Leaders from seven different Long Island religious affiliations came together in a spirit of unity at a pre-Thanksgiving interfaith service Friday evening at Temple Emanuel in Great Neck that was attended by more than 150 area residents.
Through spirited readings and music, a prayer of mourning for loved ones lost and moments of laughter, the crowd of about 150 people heard a universal message of peace and unity after a divisive presidential election year, coinciding with a holiday that symbolizes gratitude and inclusion.
“We come from different backgrounds, different cultures, different expressions of religiosity and yet we’re one as Americans, all of us,” said Rabbi Robert Widom of Temple Emanuel, who presided over the service. “We ought to be grateful for the multiplicity of cultures and traditions that we have in this country” and “we ought not be afraid of difference and never confuse unity with conformity.”
The service included representatives from the Long Island Muslim Society, the Unitarian Universalist Congregation at Shelter Rock, St. Aloysius Roman Catholic Church of Great Neck, the Chinese Center of Long Island, the Tzu Chi Foundation and the Saint Paul A.M.E. Zion Church of Great Neck, as well as state Assemblyman-elect Anthony D’Urso.
It featured musical performances ranging from a classical flute solo to a hit song by the pop star Sia and the ballad “Rise Up,” both sung by Tahseen Rabbi of the Long Island Muslim Society.
A candle blessing to signify bringing light into the world was led by Naju Hossain of the Long Island Muslim Society, an Islamic center in East Meadow.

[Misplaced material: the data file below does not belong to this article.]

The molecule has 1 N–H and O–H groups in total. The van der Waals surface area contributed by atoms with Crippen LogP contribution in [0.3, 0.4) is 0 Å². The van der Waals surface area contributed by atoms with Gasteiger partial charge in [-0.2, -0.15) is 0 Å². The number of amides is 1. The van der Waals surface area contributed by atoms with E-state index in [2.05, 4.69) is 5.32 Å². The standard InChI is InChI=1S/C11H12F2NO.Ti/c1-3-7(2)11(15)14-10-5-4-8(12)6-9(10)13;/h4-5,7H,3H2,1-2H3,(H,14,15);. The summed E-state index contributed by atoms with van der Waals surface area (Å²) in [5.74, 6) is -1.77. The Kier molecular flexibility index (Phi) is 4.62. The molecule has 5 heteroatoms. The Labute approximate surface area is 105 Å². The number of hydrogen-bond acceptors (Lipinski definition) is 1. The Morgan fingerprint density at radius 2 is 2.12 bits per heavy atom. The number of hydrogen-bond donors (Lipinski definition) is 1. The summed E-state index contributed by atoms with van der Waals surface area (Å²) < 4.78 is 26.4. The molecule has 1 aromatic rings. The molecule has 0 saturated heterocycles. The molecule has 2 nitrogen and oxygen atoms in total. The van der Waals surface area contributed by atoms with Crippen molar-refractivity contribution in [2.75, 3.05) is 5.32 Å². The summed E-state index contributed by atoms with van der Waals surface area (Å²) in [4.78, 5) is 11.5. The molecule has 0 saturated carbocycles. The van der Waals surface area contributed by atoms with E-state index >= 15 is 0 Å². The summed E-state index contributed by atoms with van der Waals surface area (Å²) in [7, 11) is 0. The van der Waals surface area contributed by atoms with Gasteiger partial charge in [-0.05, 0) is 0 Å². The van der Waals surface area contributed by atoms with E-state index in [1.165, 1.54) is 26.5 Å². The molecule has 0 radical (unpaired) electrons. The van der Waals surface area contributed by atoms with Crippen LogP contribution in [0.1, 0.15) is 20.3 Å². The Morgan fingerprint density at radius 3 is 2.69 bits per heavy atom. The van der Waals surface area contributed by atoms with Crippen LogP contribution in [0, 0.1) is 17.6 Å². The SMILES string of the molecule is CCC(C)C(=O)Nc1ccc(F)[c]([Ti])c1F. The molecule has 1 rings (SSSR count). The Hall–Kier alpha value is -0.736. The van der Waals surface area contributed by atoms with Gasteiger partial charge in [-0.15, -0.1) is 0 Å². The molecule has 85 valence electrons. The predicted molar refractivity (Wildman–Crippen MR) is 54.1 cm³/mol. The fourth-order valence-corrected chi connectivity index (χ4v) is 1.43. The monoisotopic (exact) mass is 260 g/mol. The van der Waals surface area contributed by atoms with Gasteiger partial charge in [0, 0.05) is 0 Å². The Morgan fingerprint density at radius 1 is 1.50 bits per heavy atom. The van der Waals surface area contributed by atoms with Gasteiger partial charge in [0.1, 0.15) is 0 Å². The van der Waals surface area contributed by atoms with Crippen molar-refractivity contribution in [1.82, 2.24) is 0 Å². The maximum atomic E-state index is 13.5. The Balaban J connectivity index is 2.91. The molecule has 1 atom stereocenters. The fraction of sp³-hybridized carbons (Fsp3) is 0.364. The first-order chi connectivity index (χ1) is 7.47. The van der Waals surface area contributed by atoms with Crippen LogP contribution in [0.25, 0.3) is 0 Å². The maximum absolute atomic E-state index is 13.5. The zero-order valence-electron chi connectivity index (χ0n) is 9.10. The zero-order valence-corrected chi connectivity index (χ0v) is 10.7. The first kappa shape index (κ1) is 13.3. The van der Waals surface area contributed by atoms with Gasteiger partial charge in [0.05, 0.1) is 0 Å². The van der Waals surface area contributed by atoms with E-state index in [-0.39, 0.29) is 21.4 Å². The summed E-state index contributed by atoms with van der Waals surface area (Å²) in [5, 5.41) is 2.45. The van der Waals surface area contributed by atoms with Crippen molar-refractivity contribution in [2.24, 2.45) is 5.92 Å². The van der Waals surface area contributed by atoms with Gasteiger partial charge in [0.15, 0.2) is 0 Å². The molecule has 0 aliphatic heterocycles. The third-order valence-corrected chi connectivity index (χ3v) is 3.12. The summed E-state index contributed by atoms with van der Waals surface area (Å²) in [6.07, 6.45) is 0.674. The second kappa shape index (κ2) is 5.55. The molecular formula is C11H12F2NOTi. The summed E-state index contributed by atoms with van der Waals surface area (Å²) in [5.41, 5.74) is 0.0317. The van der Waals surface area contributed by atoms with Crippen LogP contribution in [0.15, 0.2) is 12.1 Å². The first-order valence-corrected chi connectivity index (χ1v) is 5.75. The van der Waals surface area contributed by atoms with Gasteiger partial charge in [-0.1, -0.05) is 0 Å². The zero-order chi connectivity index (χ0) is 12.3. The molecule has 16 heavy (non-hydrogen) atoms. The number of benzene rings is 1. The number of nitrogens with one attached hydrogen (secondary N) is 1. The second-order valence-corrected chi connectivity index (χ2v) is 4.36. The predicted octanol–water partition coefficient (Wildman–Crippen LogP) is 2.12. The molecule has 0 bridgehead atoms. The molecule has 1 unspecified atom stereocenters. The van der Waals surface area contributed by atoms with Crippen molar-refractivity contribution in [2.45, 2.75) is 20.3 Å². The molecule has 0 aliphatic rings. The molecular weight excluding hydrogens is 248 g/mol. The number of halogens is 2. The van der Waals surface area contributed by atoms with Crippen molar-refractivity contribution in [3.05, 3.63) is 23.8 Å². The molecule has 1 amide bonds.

“We must recognize that there is but one race, the human race,” said Hussain Ahmad, the vice president-elect of the society.
In her opening prayer, the Rev. Natalie Fenimore of Manhasset’s Unitarian Universalist Congregation at Shelter Rock invoked the spirits of compassion, respect and deep humility to overcome division, anxiety, fear and hate.
Bertha del Carpio, who represented St. Aloysius Roman Catholic Church and oversees homeless programs in Great Neck, read a prayer that said everyone must open their eyes to the wrongs they inflict upon others.
Joe Chang of the Tzu Chi Foundation, a Buddhist group whose mission is to relieve the suffering of those in need and create a better world for all, reminded the audience that “many nations around the world are embroiled in conflict, which has led to the displacement of millions who have had to flee their homelands.”
Edward Chung, co-chairman of the Chinese Center of Long Island, shared the teachings of Confucius to “forsake darkness” and “do God’s work to improve the human condition.”
The night ended with the entire music ensemble on the altar and the audience rising to sing “America the Beautiful.”
Lisa Huang, a member of the Chinese Center of Long Island who attended the event, said she most enjoyed the musical performances by Wen Ling Cheng, another Chinese Center member, and the performance of the gospel hymn “God Is” by the Saint Albans Presbyterian Men’s Ensemble and the Saint Paul A.M.E. Zion Church Choir, which led the room clapping in unison.
While leaving Temple Emanuel, a New Hyde Park resident, Ann Karp, praised the evening, calling it “a wonderful event” and “a gorgeous service every year.”